The guide “Manual of good practices for media coverage of Mapuche issues” urges the press to use appropriate and non-discriminatory language in relation to the Mapuche. Published on the website of the Friedrich-Ebert-Stiftung by Mapuche journalists Stefanie Pacheco-Pailahual and Paula Huenchumil Jerez, it can be downloaded free of charge.

By David Lifodi

A few weeks ago, the first manual of journalistic “good practices” to protect the Mapuche people was published.

The guide, edited by Stefanie Pacheco-Pailahual and Paula Huenchumil Jerez for the Friedrich Ebert Foundation, is significantly entitled Manual de buenas prácticas para la difusión mediática de temas mapuche and is a unique example of its kind in Chile, dedicated to covering the Mapuche issue in a correct way and with language that does not discriminate against what has been defined as the “Palestinian people of Latin America”.

In particular, the manual’s editors point out, there is erroneous talk of a “Mapuche conflict”, but in reality, it is the Chilean state that has declared war on the Mapuche, and not the other way around, as this expression suggests. The Mapuche are too often defined as “terrorists”, “violent” and “delinquents”, and for a Chilean who is unaware of their claims and their right to land, it is easy to fall into the global definitions imposed by the mainstream press, always on the lookout for an internal enemy, as in the days of Pinochettism.

The aim of the guide is to invite the press to use appropriate language in relation to the Mapuche, their rights and their claims. In contrast, racist terms and the deliberate trivialisation of the customs and traditions of indigenous communities are often evident in the media, which are seen as primarily responsible, despite everything, for a social order that is being undermined.

The handbook consists of five chapters: Glossary, What is Coloniality, The Historical Debt, The Imaginary of Mapuche People and Stigmatisation in the Press, and Racism in the Press. It is followed by a rich bibliography consulted by the authors, who point out that journalists rarely approach Mapuche territories to learn about the real problems of the communities because racism, contempt and a good dose of ignorance and prejudice prevail.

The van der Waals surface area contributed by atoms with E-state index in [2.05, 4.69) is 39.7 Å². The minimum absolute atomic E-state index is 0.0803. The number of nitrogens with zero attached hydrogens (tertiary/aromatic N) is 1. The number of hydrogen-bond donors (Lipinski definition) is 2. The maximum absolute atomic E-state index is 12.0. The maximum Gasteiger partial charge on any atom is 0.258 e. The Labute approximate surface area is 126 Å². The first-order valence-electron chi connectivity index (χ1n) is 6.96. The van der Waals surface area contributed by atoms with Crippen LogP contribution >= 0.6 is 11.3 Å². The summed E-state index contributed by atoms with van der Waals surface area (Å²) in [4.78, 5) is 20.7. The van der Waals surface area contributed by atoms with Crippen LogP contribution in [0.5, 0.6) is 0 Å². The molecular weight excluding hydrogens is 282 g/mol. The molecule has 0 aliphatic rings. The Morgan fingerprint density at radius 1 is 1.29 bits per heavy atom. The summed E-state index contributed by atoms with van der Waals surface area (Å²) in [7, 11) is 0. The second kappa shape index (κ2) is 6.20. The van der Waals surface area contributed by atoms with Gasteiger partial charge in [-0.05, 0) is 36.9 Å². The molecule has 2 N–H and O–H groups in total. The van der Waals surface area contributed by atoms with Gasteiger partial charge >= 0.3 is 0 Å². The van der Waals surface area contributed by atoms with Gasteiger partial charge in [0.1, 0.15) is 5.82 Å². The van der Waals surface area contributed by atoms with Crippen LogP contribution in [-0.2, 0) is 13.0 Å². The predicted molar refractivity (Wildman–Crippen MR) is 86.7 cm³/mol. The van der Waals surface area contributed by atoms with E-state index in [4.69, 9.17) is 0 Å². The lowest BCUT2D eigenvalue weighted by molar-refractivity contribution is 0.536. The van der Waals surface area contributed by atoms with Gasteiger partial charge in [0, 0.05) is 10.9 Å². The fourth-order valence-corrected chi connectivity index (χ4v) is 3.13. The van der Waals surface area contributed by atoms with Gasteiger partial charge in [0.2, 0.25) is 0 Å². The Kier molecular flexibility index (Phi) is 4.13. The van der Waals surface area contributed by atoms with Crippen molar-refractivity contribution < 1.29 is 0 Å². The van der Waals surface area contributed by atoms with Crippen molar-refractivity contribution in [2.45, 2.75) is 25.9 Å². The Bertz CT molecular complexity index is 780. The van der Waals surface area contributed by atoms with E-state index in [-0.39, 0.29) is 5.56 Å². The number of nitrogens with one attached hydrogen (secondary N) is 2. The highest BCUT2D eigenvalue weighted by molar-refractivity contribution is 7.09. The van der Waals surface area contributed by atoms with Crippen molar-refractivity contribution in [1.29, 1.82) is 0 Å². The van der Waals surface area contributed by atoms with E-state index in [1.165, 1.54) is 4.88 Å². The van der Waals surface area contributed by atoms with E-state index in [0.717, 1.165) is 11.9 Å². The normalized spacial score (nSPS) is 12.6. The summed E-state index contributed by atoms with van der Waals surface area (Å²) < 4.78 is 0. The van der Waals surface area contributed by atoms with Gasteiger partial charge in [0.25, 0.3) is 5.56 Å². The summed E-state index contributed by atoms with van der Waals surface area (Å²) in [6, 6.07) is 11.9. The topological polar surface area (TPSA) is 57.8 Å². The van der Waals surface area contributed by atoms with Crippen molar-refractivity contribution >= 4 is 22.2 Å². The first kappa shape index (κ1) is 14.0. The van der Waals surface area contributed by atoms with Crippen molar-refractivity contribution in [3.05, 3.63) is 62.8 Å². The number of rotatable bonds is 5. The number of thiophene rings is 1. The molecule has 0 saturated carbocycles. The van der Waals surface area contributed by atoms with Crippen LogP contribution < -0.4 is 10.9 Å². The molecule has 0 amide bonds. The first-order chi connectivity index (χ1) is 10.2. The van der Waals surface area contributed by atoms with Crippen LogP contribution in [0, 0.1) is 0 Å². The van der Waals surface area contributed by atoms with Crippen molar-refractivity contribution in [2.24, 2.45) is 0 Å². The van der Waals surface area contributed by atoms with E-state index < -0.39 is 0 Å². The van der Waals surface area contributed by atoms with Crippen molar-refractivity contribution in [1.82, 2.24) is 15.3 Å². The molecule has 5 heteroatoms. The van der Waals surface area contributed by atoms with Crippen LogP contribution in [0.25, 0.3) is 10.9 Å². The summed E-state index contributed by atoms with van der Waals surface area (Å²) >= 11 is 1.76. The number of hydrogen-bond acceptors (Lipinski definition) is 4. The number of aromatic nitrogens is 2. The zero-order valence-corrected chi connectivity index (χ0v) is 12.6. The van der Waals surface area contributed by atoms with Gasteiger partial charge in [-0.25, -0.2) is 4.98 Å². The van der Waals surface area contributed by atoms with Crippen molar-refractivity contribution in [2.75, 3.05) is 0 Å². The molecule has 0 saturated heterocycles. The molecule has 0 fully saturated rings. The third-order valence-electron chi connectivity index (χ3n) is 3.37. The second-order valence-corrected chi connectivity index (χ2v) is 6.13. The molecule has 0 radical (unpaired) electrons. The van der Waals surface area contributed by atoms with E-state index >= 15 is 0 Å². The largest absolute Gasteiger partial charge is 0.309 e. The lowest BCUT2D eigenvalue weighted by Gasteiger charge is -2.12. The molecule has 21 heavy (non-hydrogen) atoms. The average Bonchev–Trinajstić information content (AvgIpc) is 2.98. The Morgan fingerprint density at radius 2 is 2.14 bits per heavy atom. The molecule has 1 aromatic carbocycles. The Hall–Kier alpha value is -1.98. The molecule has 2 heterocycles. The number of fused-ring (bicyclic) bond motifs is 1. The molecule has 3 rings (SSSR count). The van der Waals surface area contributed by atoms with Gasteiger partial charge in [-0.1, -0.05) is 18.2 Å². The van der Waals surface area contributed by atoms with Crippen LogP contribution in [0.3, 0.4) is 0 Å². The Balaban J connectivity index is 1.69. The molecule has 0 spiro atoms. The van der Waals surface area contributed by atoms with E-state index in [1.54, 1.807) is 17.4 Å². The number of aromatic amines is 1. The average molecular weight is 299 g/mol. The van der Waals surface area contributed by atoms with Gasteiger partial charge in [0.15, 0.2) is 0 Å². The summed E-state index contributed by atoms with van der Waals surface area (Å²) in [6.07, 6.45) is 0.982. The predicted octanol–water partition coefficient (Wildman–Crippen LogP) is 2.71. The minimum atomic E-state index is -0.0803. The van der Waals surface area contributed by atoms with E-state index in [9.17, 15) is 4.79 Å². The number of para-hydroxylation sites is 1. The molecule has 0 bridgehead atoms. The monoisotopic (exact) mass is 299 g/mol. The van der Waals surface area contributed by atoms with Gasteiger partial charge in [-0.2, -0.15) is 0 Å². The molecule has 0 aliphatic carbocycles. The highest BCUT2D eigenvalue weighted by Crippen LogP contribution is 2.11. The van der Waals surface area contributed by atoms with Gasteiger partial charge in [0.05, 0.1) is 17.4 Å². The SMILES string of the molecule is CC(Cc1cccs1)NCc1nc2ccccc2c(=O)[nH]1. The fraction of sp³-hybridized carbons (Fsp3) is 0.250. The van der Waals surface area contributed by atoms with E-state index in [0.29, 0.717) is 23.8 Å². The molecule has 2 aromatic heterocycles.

For this reason, the Manual of good practices for media coverage of Mapuche issues should contribute to promoting a responsible form of journalism under the banner of democratic values, starting with recommendations to readers on “how not to use” and “how to recommend”. In this sense, the guide also calls for the Mapuche traditional authorities not to be simplified or ridiculed. Already in 2004, Fresia Amolef, in her study La alteridad en el discurso mediático: los mapuches y la prensa chilena, denounced the racism of the newspaper El Mercurio, which associated the following terms with the Mapuche, basically considered “uncivilised”: “violentistas, agresores, exaltados indígenas”.

In addition, the media very often only cover the Mapuche when there are violent incidents, without contextualising the reasons for the conflict with the central state.

Another particularity of the guide is that the two authors are both Mapuche journalists, another reason to denounce the real disinformation campaign carried out by the media, aimed at ridiculing the socio-cultural identity of indigenous peoples, reducing the indigenous cosmovision to mere popular beliefs and deliberately helping to reproduce racist stereotypes.

The 84-page manual can be downloaded free of charge from the Friedrich-Ebert-Stiftung’s website and will be presented at journalism schools across the country, starting with the one at the University of La Frontera (UFRO).

As Arlette Gay, director of the Friedrich-Ebert-Stiftung – Chile, said, the manual should serve to promote greater social cohesion and encourage journalists to use more appropriate language towards indigenous communities in general.